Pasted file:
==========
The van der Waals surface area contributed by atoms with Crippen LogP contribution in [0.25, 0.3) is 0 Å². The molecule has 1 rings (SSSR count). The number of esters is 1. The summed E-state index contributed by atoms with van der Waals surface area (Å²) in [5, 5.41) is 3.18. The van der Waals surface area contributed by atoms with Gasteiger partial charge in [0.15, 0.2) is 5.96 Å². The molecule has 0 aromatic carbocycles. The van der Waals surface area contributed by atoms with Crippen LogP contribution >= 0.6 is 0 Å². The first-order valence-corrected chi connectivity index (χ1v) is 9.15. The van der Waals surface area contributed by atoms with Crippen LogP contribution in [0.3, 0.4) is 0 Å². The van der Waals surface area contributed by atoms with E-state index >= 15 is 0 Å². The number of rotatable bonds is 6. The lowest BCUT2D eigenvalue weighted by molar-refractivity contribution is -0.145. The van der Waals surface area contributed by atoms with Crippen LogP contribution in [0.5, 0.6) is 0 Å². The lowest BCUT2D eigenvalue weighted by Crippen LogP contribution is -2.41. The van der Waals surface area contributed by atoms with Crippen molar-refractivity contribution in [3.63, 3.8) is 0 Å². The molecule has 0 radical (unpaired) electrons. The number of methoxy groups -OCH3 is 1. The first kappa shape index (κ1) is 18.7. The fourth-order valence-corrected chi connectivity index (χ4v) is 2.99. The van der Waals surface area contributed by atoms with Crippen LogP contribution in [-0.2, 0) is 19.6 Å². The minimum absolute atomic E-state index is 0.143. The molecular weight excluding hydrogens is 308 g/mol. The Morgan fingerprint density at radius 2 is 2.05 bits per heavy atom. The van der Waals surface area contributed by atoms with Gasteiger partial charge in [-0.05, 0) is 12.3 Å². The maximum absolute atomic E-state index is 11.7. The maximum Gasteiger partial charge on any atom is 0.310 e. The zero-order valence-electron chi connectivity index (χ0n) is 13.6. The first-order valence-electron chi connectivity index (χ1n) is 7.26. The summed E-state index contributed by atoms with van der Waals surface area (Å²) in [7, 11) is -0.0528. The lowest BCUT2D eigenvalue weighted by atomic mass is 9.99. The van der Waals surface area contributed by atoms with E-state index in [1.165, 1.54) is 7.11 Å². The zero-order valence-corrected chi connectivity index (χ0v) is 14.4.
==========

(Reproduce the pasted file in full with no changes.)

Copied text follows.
The van der Waals surface area contributed by atoms with Crippen LogP contribution in [0.25, 0.3) is 0 Å². The molecule has 1 rings (SSSR count). The number of esters is 1. The summed E-state index contributed by atoms with van der Waals surface area (Å²) in [5, 5.41) is 3.18. The van der Waals surface area contributed by atoms with Gasteiger partial charge in [0.15, 0.2) is 5.96 Å². The molecule has 0 aromatic carbocycles. The van der Waals surface area contributed by atoms with Crippen LogP contribution >= 0.6 is 0 Å². The first-order valence-corrected chi connectivity index (χ1v) is 9.15. The van der Waals surface area contributed by atoms with Crippen LogP contribution in [0.3, 0.4) is 0 Å². The van der Waals surface area contributed by atoms with E-state index >= 15 is 0 Å². The number of rotatable bonds is 6. The lowest BCUT2D eigenvalue weighted by molar-refractivity contribution is -0.145. The van der Waals surface area contributed by atoms with Crippen LogP contribution in [0.5, 0.6) is 0 Å². The lowest BCUT2D eigenvalue weighted by Crippen LogP contribution is -2.41. The van der Waals surface area contributed by atoms with Crippen molar-refractivity contribution in [3.63, 3.8) is 0 Å². The molecule has 0 radical (unpaired) electrons. The number of methoxy groups -OCH3 is 1. The first kappa shape index (κ1) is 18.7. The fourth-order valence-corrected chi connectivity index (χ4v) is 2.99. The van der Waals surface area contributed by atoms with Crippen LogP contribution in [-0.2, 0) is 19.6 Å². The minimum absolute atomic E-state index is 0.143. The molecular weight excluding hydrogens is 308 g/mol. The Morgan fingerprint density at radius 2 is 2.05 bits per heavy atom. The van der Waals surface area contributed by atoms with Gasteiger partial charge in [-0.05, 0) is 12.3 Å². The maximum absolute atomic E-state index is 11.7. The maximum Gasteiger partial charge on any atom is 0.310 e. The zero-order valence-electron chi connectivity index (χ0n) is 13.6. The first-order valence-electron chi connectivity index (χ1n) is 7.26. The summed E-state index contributed by atoms with van der Waals surface area (Å²) in [7, 11) is -0.0528. The lowest BCUT2D eigenvalue weighted by atomic mass is 9.99. The van der Waals surface area contributed by atoms with E-state index in [1.165, 1.54) is 7.11 Å². The zero-order valence-corrected chi connectivity index (χ0v) is 14.4.